UNC’s James is confident in staking claim to starting role
North Carolina sophomore Joel James subscribes to the theory that confidence for a basketball player is like deodorant — if you don’t have any, you stink.
So while the 6-10, 260-pound center said he had the physical abilities to succeed this past season, it didn’t mean anything without confidence.
“I have the physical tools to be an NBA superstar one day,” James said. “Big person, run the floor, physical, I like contact. But along with the physical skills, you need to have a mental part of the game as well.”
Confidence doesn’t seem to be a problem any more. Though he only started playing pickup basketball on Monday because of tendonitis in his knees, James said Tuesday that he expected to be in UNC’s starting five when the season starts.
“Hopefully I can — no, not hopefully — I’m going to be a starting center,” James said before UNC held its first summer practice.
The opportunity certainly is there. Tar Heels coach Roy Williams tried Desmond Hubert, Brice Johnson and James in the starting lineup this past season but was so disappointed in the results that he scrapped the idea of starting a traditional center altogether.
Instead, he started a four-guard lineup down the stretch, moving power forward James Michael McAdoo into the five spot.
James said he felt a lot of anger and frustration as the year went on, knowing he wasn’t performing the way he was capable.
“Sometimes, I found myself wanting to go to Rams Head (Recreation Center) and beat up on some regular kids,” James said.
The West Palm Beach, Fla. native played 28 minutes in his first career game and got three starts in a four-game stretch in December. But his time decreased to 7.1 minutes during conference play, and he was on the court for just 22 minutes in the 13 games after Williams went to a smaller lineup.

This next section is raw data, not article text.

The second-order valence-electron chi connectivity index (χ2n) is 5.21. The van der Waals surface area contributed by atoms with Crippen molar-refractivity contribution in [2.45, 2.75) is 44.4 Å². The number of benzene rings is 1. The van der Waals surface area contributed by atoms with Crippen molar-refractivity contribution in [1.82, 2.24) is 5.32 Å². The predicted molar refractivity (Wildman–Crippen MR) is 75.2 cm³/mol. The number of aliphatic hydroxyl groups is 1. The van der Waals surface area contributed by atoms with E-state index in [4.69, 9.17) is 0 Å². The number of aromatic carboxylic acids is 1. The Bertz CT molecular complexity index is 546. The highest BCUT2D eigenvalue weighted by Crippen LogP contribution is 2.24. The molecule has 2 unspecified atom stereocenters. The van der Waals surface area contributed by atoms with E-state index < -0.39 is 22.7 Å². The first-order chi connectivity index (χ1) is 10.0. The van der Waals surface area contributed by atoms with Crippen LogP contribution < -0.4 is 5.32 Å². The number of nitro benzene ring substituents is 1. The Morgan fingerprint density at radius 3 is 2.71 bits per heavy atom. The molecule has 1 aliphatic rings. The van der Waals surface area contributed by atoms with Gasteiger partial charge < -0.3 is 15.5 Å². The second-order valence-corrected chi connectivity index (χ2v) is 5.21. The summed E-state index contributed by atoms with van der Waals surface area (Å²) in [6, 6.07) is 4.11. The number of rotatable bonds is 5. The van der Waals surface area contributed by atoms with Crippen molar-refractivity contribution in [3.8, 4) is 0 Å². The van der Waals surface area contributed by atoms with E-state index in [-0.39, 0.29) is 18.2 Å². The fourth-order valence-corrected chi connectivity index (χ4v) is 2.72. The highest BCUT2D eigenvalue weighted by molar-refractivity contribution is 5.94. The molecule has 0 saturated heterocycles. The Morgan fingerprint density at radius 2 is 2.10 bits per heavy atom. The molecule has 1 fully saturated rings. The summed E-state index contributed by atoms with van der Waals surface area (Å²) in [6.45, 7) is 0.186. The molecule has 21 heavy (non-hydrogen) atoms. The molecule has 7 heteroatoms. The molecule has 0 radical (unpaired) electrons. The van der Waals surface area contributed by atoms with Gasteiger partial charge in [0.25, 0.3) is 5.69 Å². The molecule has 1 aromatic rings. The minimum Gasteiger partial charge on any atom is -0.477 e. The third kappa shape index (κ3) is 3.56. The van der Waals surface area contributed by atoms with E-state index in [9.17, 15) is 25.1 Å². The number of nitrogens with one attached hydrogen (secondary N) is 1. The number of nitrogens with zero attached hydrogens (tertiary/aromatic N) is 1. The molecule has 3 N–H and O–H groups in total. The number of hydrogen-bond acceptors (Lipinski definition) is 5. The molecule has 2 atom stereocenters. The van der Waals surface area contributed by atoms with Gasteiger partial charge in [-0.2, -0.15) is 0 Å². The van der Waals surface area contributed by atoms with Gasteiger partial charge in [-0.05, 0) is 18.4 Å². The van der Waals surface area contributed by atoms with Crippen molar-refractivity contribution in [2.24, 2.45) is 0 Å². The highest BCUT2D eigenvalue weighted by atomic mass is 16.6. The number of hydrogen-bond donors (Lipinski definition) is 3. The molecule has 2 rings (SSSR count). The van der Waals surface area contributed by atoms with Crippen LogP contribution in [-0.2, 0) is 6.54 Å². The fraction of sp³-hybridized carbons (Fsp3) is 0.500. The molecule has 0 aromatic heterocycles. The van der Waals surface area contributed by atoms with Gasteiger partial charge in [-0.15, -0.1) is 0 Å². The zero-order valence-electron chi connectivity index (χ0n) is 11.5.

He finished the year averaging 2.3 points and 2.4 rebounds, and committed a foul every 8.0 minutes.
It didn’t help that he said he played all year with bone spurs, which made it painful to run and jump. He had both knees cleaned out after the season, but still, he said it was mental struggles more than physical ones that held him back.
“In high school, there’s someone there holding your hand,” James said. “In college, you’re on a team full of grown men and you have to figure it out. Yeah, your teammates are there to help you out, but they can’t help you that long because they have to go (play) a game.
“You have to figure it out on your own, but that’s OK. Nothing I can do about it now.”
James, who didn’t play organized basketball until his sophomore year of high school, said Williams told him to focus on calming down and taking his time on the court. James also tried focusing on the positives about his game that caused UNC to offer him a scholarship in the first place.
Now the rising sophomore said he expects Williams to go back to a conventional starting lineup with a big man holding down the middle. And that man, he thinks, will be Joel James.
“I would hope so; that’s why I’m here,” James said. “I don’t want to be sitting on the bench no more. At that time, the smaller lineup was what worked for us. It helped us win a lot of games. But eventually, if you see this year’s schedule we play some big teams, some big people, and I don’t think that smaller lineup can guard some people of that size.
“Something’s got to give. Either I have to get better or inside we’ll get smacked around.”